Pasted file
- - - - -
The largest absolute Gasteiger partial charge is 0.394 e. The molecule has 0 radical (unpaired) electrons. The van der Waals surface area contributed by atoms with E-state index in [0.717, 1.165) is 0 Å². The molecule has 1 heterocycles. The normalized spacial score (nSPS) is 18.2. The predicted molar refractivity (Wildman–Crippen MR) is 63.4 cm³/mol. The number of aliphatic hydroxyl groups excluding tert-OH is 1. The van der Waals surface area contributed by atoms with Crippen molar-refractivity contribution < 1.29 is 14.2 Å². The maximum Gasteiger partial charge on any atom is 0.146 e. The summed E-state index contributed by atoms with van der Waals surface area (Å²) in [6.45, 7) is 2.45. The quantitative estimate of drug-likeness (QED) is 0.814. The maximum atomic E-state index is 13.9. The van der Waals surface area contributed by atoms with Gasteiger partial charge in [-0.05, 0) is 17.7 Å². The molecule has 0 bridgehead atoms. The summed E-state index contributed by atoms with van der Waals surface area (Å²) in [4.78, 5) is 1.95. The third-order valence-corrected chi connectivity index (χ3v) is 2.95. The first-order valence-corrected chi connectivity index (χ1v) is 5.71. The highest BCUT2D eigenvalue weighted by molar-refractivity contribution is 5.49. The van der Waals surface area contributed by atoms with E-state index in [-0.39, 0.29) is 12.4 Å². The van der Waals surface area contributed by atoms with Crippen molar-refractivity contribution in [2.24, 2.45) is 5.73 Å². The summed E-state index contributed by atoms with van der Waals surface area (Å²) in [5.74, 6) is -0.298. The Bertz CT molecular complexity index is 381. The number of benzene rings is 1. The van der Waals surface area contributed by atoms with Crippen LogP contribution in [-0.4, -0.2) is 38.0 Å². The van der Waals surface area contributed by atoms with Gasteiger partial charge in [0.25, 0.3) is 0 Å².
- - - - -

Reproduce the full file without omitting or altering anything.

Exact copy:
The largest absolute Gasteiger partial charge is 0.394 e. The molecule has 0 radical (unpaired) electrons. The van der Waals surface area contributed by atoms with E-state index in [0.717, 1.165) is 0 Å². The molecule has 1 heterocycles. The normalized spacial score (nSPS) is 18.2. The predicted molar refractivity (Wildman–Crippen MR) is 63.4 cm³/mol. The number of aliphatic hydroxyl groups excluding tert-OH is 1. The van der Waals surface area contributed by atoms with Crippen molar-refractivity contribution < 1.29 is 14.2 Å². The maximum Gasteiger partial charge on any atom is 0.146 e. The summed E-state index contributed by atoms with van der Waals surface area (Å²) in [6.45, 7) is 2.45. The quantitative estimate of drug-likeness (QED) is 0.814. The maximum atomic E-state index is 13.9. The van der Waals surface area contributed by atoms with Gasteiger partial charge in [-0.05, 0) is 17.7 Å². The molecule has 0 bridgehead atoms. The summed E-state index contributed by atoms with van der Waals surface area (Å²) in [4.78, 5) is 1.95. The third-order valence-corrected chi connectivity index (χ3v) is 2.95. The first-order valence-corrected chi connectivity index (χ1v) is 5.71. The highest BCUT2D eigenvalue weighted by molar-refractivity contribution is 5.49. The van der Waals surface area contributed by atoms with E-state index in [-0.39, 0.29) is 12.4 Å². The van der Waals surface area contributed by atoms with Crippen molar-refractivity contribution in [2.24, 2.45) is 5.73 Å². The summed E-state index contributed by atoms with van der Waals surface area (Å²) in [5.74, 6) is -0.298. The Bertz CT molecular complexity index is 381. The number of benzene rings is 1. The van der Waals surface area contributed by atoms with Crippen LogP contribution in [-0.4, -0.2) is 38.0 Å². The van der Waals surface area contributed by atoms with Gasteiger partial charge in [0.25, 0.3) is 0 Å².